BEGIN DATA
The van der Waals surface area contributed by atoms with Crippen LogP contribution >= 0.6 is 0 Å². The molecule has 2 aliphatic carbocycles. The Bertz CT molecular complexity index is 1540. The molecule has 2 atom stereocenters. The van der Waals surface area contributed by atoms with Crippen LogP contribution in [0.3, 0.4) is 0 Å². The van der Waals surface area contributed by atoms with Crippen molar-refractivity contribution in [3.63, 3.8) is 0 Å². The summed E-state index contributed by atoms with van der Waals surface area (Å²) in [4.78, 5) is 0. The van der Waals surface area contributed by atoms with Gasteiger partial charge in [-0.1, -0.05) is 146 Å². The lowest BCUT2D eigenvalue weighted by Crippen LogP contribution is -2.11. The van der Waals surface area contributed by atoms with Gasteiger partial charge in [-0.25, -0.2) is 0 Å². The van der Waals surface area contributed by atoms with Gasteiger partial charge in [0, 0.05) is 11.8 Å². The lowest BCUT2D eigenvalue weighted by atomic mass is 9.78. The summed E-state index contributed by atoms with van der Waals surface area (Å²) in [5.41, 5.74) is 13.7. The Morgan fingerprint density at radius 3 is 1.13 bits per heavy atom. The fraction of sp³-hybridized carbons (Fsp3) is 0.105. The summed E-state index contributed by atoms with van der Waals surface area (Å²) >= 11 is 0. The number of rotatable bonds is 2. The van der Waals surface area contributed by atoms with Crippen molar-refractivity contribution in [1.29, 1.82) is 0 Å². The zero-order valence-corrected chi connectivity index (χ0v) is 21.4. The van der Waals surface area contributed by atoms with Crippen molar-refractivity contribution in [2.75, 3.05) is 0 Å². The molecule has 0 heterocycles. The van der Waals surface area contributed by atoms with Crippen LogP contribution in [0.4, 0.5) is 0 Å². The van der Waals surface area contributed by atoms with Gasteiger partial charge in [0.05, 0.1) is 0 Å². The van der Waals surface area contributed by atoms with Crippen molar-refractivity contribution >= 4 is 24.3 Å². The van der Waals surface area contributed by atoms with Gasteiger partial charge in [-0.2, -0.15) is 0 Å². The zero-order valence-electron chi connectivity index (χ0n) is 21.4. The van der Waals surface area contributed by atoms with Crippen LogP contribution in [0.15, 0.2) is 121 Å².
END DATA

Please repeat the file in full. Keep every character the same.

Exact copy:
The van der Waals surface area contributed by atoms with Crippen LogP contribution >= 0.6 is 0 Å². The molecule has 2 aliphatic carbocycles. The Bertz CT molecular complexity index is 1540. The molecule has 2 atom stereocenters. The van der Waals surface area contributed by atoms with Crippen LogP contribution in [0.3, 0.4) is 0 Å². The van der Waals surface area contributed by atoms with Crippen molar-refractivity contribution in [3.63, 3.8) is 0 Å². The summed E-state index contributed by atoms with van der Waals surface area (Å²) in [4.78, 5) is 0. The van der Waals surface area contributed by atoms with Gasteiger partial charge in [-0.1, -0.05) is 146 Å². The lowest BCUT2D eigenvalue weighted by Crippen LogP contribution is -2.11. The van der Waals surface area contributed by atoms with Gasteiger partial charge in [-0.25, -0.2) is 0 Å². The van der Waals surface area contributed by atoms with Gasteiger partial charge in [0, 0.05) is 11.8 Å². The lowest BCUT2D eigenvalue weighted by atomic mass is 9.78. The summed E-state index contributed by atoms with van der Waals surface area (Å²) in [5.41, 5.74) is 13.7. The Morgan fingerprint density at radius 3 is 1.13 bits per heavy atom. The fraction of sp³-hybridized carbons (Fsp3) is 0.105. The summed E-state index contributed by atoms with van der Waals surface area (Å²) >= 11 is 0. The number of rotatable bonds is 2. The van der Waals surface area contributed by atoms with Crippen molar-refractivity contribution in [1.29, 1.82) is 0 Å². The zero-order valence-corrected chi connectivity index (χ0v) is 21.4. The van der Waals surface area contributed by atoms with Crippen molar-refractivity contribution in [2.75, 3.05) is 0 Å². The molecule has 0 heterocycles. The van der Waals surface area contributed by atoms with Crippen LogP contribution in [0.4, 0.5) is 0 Å². The van der Waals surface area contributed by atoms with Gasteiger partial charge in [0.05, 0.1) is 0 Å². The van der Waals surface area contributed by atoms with Crippen molar-refractivity contribution >= 4 is 24.3 Å². The van der Waals surface area contributed by atoms with Gasteiger partial charge in [-0.2, -0.15) is 0 Å². The zero-order valence-electron chi connectivity index (χ0n) is 21.4. The van der Waals surface area contributed by atoms with Crippen LogP contribution in [0.15, 0.2) is 121 Å².